Australia and China have become important economic partners in the past ten years. Between 1993 and 2003, the share of China in Australia’s total merchandise trade (imports plus exports) increased from 4 per cent to 10 per cent. Over the same period, the share of Australia in China’s total merchandise trade increased from 1.5 per cent to nearly 2 per cent, making Australia the ninth largest trading partner of China. Investment flows have also grown strongly between the two countries, albeit from a low level.2
The deepening in the economic partnership between Australia and China is due, in the main, to the complementarity in the dynamics of the two economies. The complementarity, which originates from the respective economic endowments and development paths of Australia and China, is revealed in the evolving patterns of bilateral trade and investment flows.3
In terms of complementarity of resources and goods the same author eloquently observes:
Rich in mineral and agricultural resources, Australia has become an increasingly important supplier of energy and material inputs, supporting China’s rapid economic growth and industrialisation. This is illustrated by four examples. First, rapid industrialisation in China has resulted in (and continues to cause) rapid urbanisation, reducing the number of people relying on scarce land resource for their livelihood. This is increasing the proportion of the population relying on commercial food, thus increasing China’s demand for imports of various agricultural products. Second, as China becomes the world’s largest producer of iron and steel, its demand for Australian iron ore has jumped. Third, rapid economic growth has caused China to source increasing amounts of oil and gas from overseas, including Australia. This factor is shaping China’s energy imports as well as its investment pattern in Australia. From the perspective of the Australian mineral and energy suppliers, China will continue to be a significant market. Fourth, China’s demand for advanced farming and mining technology and management will shape bilateral investment in the near future.4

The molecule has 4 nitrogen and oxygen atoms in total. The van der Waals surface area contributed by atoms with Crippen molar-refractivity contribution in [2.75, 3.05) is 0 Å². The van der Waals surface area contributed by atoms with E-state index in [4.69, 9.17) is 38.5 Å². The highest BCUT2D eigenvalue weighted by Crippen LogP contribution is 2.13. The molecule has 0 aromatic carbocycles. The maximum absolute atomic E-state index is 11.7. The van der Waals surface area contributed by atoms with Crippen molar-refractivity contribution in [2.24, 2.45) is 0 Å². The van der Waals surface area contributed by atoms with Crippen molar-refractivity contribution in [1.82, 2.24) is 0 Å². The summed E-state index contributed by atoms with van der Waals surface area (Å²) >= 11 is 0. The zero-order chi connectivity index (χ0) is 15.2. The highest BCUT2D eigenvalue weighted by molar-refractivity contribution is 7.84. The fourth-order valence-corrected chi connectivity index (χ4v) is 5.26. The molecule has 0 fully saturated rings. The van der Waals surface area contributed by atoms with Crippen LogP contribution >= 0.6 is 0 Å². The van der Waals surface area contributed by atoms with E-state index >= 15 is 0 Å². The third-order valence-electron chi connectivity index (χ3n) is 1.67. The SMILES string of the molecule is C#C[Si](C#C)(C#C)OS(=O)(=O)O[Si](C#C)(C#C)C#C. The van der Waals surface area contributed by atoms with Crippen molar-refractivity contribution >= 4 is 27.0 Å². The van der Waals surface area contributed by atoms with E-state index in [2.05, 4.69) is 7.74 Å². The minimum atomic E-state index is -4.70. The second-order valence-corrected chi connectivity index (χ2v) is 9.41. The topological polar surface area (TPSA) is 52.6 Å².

All the benefits of this modelling are on the one hand striking and on the other, obvious. China needs commercial food production, Australia can supply.5 China produces steel; Australia can supply ore and coal. China needs energy, Australia has gas reserves.
The FTA model of international trade, which is based on the same model as the WTO, has a number of benefits, but also a number of drawbacks, the seriousness of which is becoming increasingly obvious. The model these trade agreements work on is based on theories of international trade going back to the economists Adam Smith of the eighteenth century and David Ricardo of the nineteenth century. These early thinkers’ models survive up to the present with only minor modifications, most of which are increasing the subtlety of the model without any fundamental examination of assumptions or alterations. While plausible and indeed reasonable in the context in which they were created, those models today are not only hopelessly outdated and discredited,6 but indeed harmful fictions based on assumptions proved wrong and conditions which no longer exist.
A Trade Theory
Modern trade theory, explaining the motivations, directions and goods traded, is usually traced back to Adam Smith. Smith held that nations traded on the basis of ‘absolute advantage’.7 David Ricardo is credited with refining Smith’s theory with a theory known as ‘comparative advantage’.8 Further advances in trade theory were made by Heckscher-Ohlin who took factor proportions into consideration,9 by Samuelson and Jones whose Specific Factors model took into account the immobility of certain factors,10 and more recently, Krugman’s Standard Model, a much more sophisticated model which considers multiple factors including immobility, the ‘relationship between production possibility frontier and the relative supply curve, the relationship between relative prices and relative demand, determination of world equilibrium, and the effect of terms of trade’.11 Current studies in international trade indicate that a critical component of understanding trade is market access.12
B Free Trade
All of the foregoing trade theory is premised on a particular notion of free-trade. Free trade as advanced by the trade theorists just noted, is the notion that the most beneficial outcomes for the populace will be realized when the supply of goods is permitted to flow freely to meet demand without government intervention via such devices as tariffs, quotas and other non-tariff barriers. Its advocates claim that it offers great promise. Joseph Stiglitz, former chief economist of the World Bank, outlining the arguments for free trade writes: